Dear Writer,… Love, Your Bookseller
Friday, November 14, 2014
In addition to being a writer myself, I am also a children's bookseller. I can't even explain how wonderful it is to help a parent or child find just the right book. I find the opportunity to consult with customers about something so dear to my heart to be terrifically fulfilling. I've also learned a great deal about being a writer from working in a bookstore. I hope to share some of those insights.
DON'T JUDGE A BOOK BY IT'S THICKNESS
Here's a typical scenario in the bookstore. A kid picks up a book and without glancing at the cover, the blurb or jacket-flap, and definitely not opening the book; they flip the book horizontal. What are they looking for? They are trying to determine how thick the book is. 90% of those making such an evaluation are looking for a "thin" book. I kid you not, this is how they decide if it's something they want to read.
They pay no attention to the size of the print, the amount of dialogue/white-space, illustrations, etc. They simply want to know how thick it is. If it's too thick they won't even consider it. Now this isn't all kids by any means and there are the 10% who do the same, and say the book is too thin. I just think it's amusing that many kids use this as their benchmark for book selection.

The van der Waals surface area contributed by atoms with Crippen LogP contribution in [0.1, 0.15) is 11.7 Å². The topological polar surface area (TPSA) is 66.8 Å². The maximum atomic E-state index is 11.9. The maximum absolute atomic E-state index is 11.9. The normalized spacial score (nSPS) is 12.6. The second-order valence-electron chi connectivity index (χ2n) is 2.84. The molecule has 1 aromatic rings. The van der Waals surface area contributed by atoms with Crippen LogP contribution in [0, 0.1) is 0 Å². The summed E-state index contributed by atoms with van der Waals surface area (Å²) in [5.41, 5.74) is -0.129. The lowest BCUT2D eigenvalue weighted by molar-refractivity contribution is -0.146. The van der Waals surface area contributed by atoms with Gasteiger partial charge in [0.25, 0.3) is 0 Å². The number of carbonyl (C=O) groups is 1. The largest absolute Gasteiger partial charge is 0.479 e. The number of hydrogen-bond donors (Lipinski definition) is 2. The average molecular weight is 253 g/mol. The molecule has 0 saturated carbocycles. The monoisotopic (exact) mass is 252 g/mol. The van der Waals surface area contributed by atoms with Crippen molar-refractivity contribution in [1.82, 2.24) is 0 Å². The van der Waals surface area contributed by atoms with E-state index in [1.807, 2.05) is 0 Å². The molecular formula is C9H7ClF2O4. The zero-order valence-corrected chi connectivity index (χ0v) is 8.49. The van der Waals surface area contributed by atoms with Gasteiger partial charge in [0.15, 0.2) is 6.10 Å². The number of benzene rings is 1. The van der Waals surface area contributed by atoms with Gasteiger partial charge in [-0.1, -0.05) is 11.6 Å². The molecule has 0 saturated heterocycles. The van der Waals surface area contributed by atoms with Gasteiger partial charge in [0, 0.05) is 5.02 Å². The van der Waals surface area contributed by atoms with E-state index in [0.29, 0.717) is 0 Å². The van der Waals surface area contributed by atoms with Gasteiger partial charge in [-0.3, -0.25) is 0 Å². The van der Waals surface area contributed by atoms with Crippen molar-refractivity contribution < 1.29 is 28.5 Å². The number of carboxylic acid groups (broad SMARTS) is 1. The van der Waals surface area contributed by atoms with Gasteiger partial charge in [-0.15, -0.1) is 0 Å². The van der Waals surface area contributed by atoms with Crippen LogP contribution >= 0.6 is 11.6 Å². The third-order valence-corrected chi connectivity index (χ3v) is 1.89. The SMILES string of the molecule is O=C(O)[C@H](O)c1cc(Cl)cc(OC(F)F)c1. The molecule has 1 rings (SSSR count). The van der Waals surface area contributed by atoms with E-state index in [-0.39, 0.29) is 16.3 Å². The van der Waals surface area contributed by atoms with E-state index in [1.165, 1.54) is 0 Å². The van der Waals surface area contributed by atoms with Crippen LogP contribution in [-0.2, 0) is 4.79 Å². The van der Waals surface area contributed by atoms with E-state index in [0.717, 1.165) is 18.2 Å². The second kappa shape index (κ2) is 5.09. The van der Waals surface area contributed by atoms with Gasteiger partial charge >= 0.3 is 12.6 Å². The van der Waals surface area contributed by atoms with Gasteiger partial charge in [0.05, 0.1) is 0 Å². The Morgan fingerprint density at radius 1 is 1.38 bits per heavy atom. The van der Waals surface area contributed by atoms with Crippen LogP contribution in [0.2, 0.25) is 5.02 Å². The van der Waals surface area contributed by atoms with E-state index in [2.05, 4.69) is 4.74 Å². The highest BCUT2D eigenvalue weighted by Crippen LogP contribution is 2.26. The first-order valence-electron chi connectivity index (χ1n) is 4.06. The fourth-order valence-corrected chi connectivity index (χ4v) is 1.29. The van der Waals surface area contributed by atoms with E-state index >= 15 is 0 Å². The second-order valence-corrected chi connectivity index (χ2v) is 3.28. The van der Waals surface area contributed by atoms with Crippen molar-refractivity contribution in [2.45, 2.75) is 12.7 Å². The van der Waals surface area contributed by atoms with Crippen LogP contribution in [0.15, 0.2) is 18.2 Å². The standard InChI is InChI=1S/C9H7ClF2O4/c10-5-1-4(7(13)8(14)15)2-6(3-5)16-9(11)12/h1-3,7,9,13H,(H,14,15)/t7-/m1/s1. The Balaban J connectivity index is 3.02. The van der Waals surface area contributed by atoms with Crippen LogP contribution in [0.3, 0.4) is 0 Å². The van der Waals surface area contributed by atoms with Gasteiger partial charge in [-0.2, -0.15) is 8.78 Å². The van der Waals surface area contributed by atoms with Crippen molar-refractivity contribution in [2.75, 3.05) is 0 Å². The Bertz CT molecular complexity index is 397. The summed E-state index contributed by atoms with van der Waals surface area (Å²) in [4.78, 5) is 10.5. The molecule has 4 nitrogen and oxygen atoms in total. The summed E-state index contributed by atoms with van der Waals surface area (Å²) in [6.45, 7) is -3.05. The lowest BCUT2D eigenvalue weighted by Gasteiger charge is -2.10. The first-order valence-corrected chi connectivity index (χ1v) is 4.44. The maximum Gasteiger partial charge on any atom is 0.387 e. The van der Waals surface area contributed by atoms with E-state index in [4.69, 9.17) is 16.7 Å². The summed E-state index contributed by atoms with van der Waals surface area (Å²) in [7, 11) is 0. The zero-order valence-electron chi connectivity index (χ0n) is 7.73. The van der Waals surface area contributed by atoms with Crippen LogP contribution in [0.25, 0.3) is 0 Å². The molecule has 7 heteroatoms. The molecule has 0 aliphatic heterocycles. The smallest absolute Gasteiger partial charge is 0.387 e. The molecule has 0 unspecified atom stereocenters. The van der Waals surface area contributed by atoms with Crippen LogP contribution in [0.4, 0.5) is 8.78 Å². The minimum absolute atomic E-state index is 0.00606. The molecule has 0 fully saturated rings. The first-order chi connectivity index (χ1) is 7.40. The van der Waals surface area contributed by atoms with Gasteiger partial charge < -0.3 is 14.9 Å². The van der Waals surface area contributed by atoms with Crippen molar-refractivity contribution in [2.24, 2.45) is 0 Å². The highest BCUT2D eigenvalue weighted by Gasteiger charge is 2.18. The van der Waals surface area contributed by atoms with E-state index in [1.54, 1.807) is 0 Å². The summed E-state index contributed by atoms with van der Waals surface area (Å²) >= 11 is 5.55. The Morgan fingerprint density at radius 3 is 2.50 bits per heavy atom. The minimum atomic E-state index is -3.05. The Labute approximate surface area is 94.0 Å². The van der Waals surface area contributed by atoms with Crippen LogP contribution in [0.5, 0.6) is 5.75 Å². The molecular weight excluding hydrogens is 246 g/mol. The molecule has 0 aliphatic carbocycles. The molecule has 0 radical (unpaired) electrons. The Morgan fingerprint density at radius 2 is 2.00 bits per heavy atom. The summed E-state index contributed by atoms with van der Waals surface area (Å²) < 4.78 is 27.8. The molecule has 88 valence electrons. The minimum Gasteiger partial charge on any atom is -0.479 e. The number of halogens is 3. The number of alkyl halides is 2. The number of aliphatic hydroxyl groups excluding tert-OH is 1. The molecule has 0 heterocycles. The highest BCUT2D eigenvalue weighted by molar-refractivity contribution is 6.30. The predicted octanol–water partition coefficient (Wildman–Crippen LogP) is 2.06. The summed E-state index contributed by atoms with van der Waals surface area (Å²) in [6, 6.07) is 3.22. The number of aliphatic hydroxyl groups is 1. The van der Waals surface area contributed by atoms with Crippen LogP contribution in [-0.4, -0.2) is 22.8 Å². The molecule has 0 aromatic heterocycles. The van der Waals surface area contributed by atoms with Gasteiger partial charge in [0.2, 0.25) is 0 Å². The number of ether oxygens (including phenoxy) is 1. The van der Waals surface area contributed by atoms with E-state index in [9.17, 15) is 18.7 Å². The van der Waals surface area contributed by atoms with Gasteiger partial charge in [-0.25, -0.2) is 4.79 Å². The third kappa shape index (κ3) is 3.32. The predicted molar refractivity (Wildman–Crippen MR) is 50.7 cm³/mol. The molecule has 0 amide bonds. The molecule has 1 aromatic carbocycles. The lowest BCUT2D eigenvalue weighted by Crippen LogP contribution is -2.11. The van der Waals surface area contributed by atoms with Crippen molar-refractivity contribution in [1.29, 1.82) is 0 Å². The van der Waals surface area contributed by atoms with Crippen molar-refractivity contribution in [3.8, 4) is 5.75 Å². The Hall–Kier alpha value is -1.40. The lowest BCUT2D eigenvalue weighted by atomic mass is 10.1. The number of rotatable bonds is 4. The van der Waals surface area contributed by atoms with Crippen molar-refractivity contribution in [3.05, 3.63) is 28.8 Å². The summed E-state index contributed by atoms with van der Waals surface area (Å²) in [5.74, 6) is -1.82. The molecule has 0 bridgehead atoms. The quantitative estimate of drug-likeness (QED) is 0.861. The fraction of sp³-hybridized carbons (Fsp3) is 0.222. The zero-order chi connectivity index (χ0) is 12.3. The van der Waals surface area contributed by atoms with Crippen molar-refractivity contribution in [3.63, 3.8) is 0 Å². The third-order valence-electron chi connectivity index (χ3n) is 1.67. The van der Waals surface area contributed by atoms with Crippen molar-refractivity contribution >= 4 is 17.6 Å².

As a writer though, it make me realize that every word and every page counts. If there's anything unnecessary in the book that will make it "fatter," it could cost me a sale. To me the sweet spot for Middle Grade is 120-240 pages. Any less, and a teacher might not accept the book for required reading. Any more and the thickness is going to turn away potential readers.
An author who does a great job at this is Lauren Tarshis with her "I Survived" series. These books are wildly popular with Middle Grade readers. Both boys and girls are equally interested, but it's an awesome series for reluctant boy readers. The question of whether or not a person could survive a hostile situation is transcendent. That's why we're obsessed with shows from Survivor to Doomsday Preppers, and why disaster films, and post-apocalyptic fiction are so popular.
But what Lauren has done is to tell her stories in a riveting and concise manner. They are short and quick to read, yet powerful and resonant. Never mind the bonus that the reader learns something about an important part of history. Kids read one, and then come back for more a few days later.
However, I'm convinced that if she had yimmer-yammered on for twice as many pages, they would not attract kids attention nearly as well. They wouldn't pass the "thickness test." Before a kid can get hooked, they have to give the book a try.
Writers- how do you think your books would do in the "thickness test?" Booksellers/Librarians/Teachers- Have you had any similar experience?